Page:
The Myth of 5G and Driverless Cars

A colleague sent me an article that had been published earlier this year in MachineDesign magazine that predicts that driverless cars can’t be realized until we have a ubiquitous 5G network. When looking for the original article on the web I noticed numerous similar articles like this one in Forbes that have the same opinion.

These articles and other similar articles predict that high-bandwidth, low-latency 5G networks are only a few years away. I’m not quite sure who these folks think will invest the $100 billion or more that would likely be required to build such a wireless network along all of the roads in the country. None of the cellular carriers have such grandiose plans, and if they did their stockholders would likely replace a management team that suggested such an investment.

It’s easy to understand how this myth got started. When 5G was first discussed, the cellular companies listed self-driving cars as one of the reasons the government should support 5G. However, over time they’ve all dropped this application from their 5G message and it’s no longer a cellular company talking point.

The idea that 5G is needed for self-driving cars is bolstered by the belief that the computing power of a data center is needed to process the massive amounts of data generated by a self-driving car. That very well may be true, and the current versions of self-driving cars are essentially data centers on wheels that contain several fast computers.

The belief that 5G will enable self-driving cars also comes from the promise of low latency, near to that of a direct fiber connection. The folks that wrote these articles envision a massive 2-way data transfer happening constantly with 5G for every self-driving car. I can’t imagine they have ever talked to a network engineer about the challenge of creating 2-way wireless gigabit connections with hundreds of moving cars simultaneously on a freeway at rush hour. It’s hard to envision the small cell site and fiber infrastructure needed to handle that without hiccups. I also don’t know if the authors have recently driven down many rural reads recently to remind themselves of the huge challenge of implementing rural gigabit 5G.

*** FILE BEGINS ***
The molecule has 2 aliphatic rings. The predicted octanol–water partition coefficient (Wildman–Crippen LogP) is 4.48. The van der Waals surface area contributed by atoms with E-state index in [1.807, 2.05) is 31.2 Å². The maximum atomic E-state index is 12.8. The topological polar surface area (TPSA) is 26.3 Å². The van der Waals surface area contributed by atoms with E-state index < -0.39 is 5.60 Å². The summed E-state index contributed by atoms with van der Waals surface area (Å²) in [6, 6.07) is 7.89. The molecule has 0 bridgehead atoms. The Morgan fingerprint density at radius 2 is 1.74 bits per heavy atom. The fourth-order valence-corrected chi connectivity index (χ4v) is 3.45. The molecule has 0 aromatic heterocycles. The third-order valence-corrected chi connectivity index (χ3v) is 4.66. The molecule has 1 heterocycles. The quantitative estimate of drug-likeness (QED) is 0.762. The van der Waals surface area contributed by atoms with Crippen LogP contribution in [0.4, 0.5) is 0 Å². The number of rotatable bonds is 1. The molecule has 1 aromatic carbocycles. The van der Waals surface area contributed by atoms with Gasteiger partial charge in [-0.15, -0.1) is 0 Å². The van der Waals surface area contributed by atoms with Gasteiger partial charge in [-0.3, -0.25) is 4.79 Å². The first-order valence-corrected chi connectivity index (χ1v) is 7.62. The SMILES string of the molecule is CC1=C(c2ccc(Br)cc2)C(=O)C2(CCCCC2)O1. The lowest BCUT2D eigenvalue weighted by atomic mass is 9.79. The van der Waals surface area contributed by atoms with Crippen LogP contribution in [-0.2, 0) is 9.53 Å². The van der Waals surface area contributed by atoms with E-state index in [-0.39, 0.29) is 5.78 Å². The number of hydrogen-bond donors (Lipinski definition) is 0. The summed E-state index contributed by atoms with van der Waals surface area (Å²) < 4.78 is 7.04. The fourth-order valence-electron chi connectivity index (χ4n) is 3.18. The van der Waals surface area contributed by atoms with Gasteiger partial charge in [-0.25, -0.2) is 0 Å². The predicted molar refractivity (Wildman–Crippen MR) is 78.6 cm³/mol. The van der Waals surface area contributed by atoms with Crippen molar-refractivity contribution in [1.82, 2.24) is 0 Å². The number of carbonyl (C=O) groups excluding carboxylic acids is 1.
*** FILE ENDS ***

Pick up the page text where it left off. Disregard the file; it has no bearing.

The talk of using wireless for vehicles also ignores some fundamental issues. Wireless technologies are wonky in the real world. Radio waves do odd things in the wild and every wireless network has dead zones and places where the system mysteriously won’t work the way it’s supposed to. Worse, the dead spots and odd spots move around with changes in temperature, humidity, and precipitation.

Network engineers also would advise that for a critical task like driving at high speeds that every vehicle should have a redundant back-up connection, meaning a second wireless connection in case the first one has a problem. Anybody that puts critical tasks on a fiber network invests in such redundancy. Hospitals that use broadband as part of a surgical procedure or a factory that does precision manufacturing will have a second fiber connection to be safe. It’s hard to imagine a redundant connection for a moving car since the only place it can come from is the nearest cell sites that provide the primary connection.

I don’t know how other feel about this, but I’m not about to trust my life to a self-driving car that needs a connection to an external data center to be safe. I know too much about how broadband networks function to believe that 5G networks will somehow always make perfect connections when other fiber networks don’t.